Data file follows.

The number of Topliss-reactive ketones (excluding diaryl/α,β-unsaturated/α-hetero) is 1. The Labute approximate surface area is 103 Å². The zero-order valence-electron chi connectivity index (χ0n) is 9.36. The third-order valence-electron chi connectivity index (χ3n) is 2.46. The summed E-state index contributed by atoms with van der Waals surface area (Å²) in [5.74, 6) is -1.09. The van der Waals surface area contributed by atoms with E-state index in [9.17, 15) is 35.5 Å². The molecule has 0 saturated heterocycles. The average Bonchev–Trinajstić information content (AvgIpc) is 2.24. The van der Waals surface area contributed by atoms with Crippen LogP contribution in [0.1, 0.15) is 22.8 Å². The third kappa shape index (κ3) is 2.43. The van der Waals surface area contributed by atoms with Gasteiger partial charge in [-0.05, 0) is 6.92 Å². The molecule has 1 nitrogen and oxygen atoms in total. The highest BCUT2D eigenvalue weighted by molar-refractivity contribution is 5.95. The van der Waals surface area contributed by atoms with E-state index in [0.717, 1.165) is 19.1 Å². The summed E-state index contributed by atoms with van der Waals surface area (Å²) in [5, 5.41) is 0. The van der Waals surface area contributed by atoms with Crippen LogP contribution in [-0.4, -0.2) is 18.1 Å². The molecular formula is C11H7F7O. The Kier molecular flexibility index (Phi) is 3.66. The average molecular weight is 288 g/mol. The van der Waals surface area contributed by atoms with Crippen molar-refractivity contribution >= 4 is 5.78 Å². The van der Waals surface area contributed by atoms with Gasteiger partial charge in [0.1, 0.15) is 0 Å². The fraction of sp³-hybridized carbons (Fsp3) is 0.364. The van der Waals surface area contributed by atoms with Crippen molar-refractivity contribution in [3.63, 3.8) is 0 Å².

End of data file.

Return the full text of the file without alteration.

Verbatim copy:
The number of Topliss-reactive ketones (excluding diaryl/α,β-unsaturated/α-hetero) is 1. The Labute approximate surface area is 103 Å². The zero-order valence-electron chi connectivity index (χ0n) is 9.36. The third-order valence-electron chi connectivity index (χ3n) is 2.46. The summed E-state index contributed by atoms with van der Waals surface area (Å²) in [5.74, 6) is -1.09. The van der Waals surface area contributed by atoms with E-state index in [9.17, 15) is 35.5 Å². The molecule has 0 saturated heterocycles. The average Bonchev–Trinajstić information content (AvgIpc) is 2.24. The van der Waals surface area contributed by atoms with Crippen LogP contribution in [0.1, 0.15) is 22.8 Å². The third kappa shape index (κ3) is 2.43. The van der Waals surface area contributed by atoms with Gasteiger partial charge in [-0.05, 0) is 6.92 Å². The molecule has 1 nitrogen and oxygen atoms in total. The highest BCUT2D eigenvalue weighted by molar-refractivity contribution is 5.95. The van der Waals surface area contributed by atoms with E-state index in [0.717, 1.165) is 19.1 Å². The summed E-state index contributed by atoms with van der Waals surface area (Å²) in [5, 5.41) is 0. The van der Waals surface area contributed by atoms with Crippen LogP contribution in [-0.4, -0.2) is 18.1 Å². The molecular formula is C11H7F7O. The Kier molecular flexibility index (Phi) is 3.66. The average molecular weight is 288 g/mol. The van der Waals surface area contributed by atoms with Crippen molar-refractivity contribution >= 4 is 5.78 Å². The van der Waals surface area contributed by atoms with Gasteiger partial charge in [0.1, 0.15) is 0 Å². The fraction of sp³-hybridized carbons (Fsp3) is 0.364. The van der Waals surface area contributed by atoms with Crippen molar-refractivity contribution in [3.63, 3.8) is 0 Å².